The S&P/TSX composite index slipped 4.32 points to 13,180.09.
The Canadian dollar was down 0.21 of a cent at 94.25 cents US as the greenback strengthened ahead of a Fed announcement expected mid-afternoon Wednesday.
U.S. indexes were lacklustre with the Dow Jones industrials down 9.31 points to 15,875.26, the Nasdaq off 5.84 points at 4,023.68 and the S&P 500 index down 5.54 points to 1,781.
Traders played it cautious ahead of the Fed announcement as they weighed the odds of the Fed starting to taper bond purchases, which have been at US$85 billion a month. This third episode of quantitative easing by the Fed has underpinned a strong rally in many stock markets while keeping long-term rates low.
Opinion is split, with many analysts believing incoming chair Janet Yellen may hold off until March, allowing the Fed to collect more data pointing to a steadily improving economic climate and particularly job creation.
"I think people are more divided about (the outcome of) this Fed meeting than any single Fed meeting in a very long time," said Colin Cieszynski, market analyst at CMC Markets Canada.
"And because of that, even though the markets are pretty quiet now, whatever comes out of this, you’re going to have a fairly significant reaction. The markets aren’t moving much today because people don’t want to get themselves too far overextended."
Cieszynski thinks the Fed will likely do nothing this time around beyond commenting that they’re ready to start soon. Failing that, it might announce a small taper.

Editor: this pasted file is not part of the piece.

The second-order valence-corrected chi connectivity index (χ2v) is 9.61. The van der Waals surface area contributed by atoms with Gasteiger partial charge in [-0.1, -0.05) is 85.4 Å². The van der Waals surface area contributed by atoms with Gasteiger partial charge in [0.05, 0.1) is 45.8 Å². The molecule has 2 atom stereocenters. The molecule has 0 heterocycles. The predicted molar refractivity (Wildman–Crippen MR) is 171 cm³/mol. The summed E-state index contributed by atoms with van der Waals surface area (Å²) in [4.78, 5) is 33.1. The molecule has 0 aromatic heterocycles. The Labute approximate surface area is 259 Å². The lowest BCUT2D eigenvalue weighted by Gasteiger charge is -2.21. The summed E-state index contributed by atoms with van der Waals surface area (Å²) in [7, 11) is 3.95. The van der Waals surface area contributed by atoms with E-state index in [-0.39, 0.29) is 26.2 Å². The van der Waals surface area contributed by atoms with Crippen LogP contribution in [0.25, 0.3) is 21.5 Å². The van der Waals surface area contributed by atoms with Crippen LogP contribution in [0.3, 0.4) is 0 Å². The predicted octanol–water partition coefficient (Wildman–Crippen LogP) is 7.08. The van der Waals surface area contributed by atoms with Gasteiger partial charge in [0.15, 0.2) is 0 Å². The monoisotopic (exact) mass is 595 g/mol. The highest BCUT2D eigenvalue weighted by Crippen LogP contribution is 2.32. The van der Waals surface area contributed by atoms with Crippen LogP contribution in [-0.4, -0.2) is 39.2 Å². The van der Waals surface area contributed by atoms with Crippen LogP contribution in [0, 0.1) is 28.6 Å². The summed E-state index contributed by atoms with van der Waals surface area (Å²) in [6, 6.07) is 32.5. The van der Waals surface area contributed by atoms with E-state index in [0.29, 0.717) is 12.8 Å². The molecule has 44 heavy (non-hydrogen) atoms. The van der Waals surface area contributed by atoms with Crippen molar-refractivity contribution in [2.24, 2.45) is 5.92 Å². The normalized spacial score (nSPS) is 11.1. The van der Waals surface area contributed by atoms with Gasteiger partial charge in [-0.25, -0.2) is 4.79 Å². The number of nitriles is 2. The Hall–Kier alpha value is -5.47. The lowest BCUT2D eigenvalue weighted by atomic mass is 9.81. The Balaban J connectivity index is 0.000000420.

But he said it’s only a matter of time before the Fed acts.
"It’s not like if they don’t taper then they will keep QE going for another year or something. It’s only postponing the inevitable."
Gains on the Toronto market were led by a 1.7 per cent gain in the tech sector. Constellation Software (TSX:CSU) rose $11.04 or 5.34 per cent to $217.73, adding to Monday's 5.2 per cent rise after it said it will pay the equivalent of about C$350 million to acquire Dutch software company Total Specific Solutions (TSS) BV. BlackBerry (TSX:BB) fell seven cents to $6.48 three days before the smartphone maker posts earnings.
Auto parts companies helped push the consumer discretionary segment up 0.55 per cent, with Martinrea International (TSX:MRE) ahead 32 cents to $9.31 while Magna International (TSX:MG) climbed 89 cents to $84.55.
Resource stocks fell alongside commodity prices.
The energy sector was down 0.46 per cent while the January crude contract on the New York Mercantile Exchange was 26 cents lower at US$97.22 a barrel. Cenovus Energy (TSX:CVE) declined 34 cents to C$29.36.
The base metals sector was down 0.37 per cent with March copper down off a penny at US$3.32 a pound. HudBay Minerals (TSX:HBM) eased nine cents to C$7.62.
The gold sector faded about 0.3 per cent as February bullion fell $14.30 to US$1,230.10 an ounce.
In corporate news, Saputo Inc. (TSX:SAP) says it’s willing to pay substantially more for Australia’s Warrnambool Cheese and Butter if it can get most of its stock. The company is maintaining its base offer at AU$9 per share but says it will pay as much as AU$9.60 cash per share if it gets at least 90 per cent of WCB’s stock. That would value the deal at C$510 million. Saputo shares rose 60 cents to $47.77.
Hudson’s Bay Co.’s (TSX:HBC) chief operating officer, Donald Watros, will become the retailing company’s president in February. Watros is a former chief administrative officer of Saks Fifth Avenue, which HBC acquired in November for about $2.9 billion. HBC shares were up 46 cents to $18.76.
Canada Bread Co. Ltd. (TSX:CBY) is paying a special dividend of $8 per share. The bakery, which is 90 per cent owned by Maple Leaf Foods Inc. (TSX:MFI:), said the payment will be made on Jan. 6 to shareholders of record on Dec. 30. Its shares ran up 48 cents to $74.41.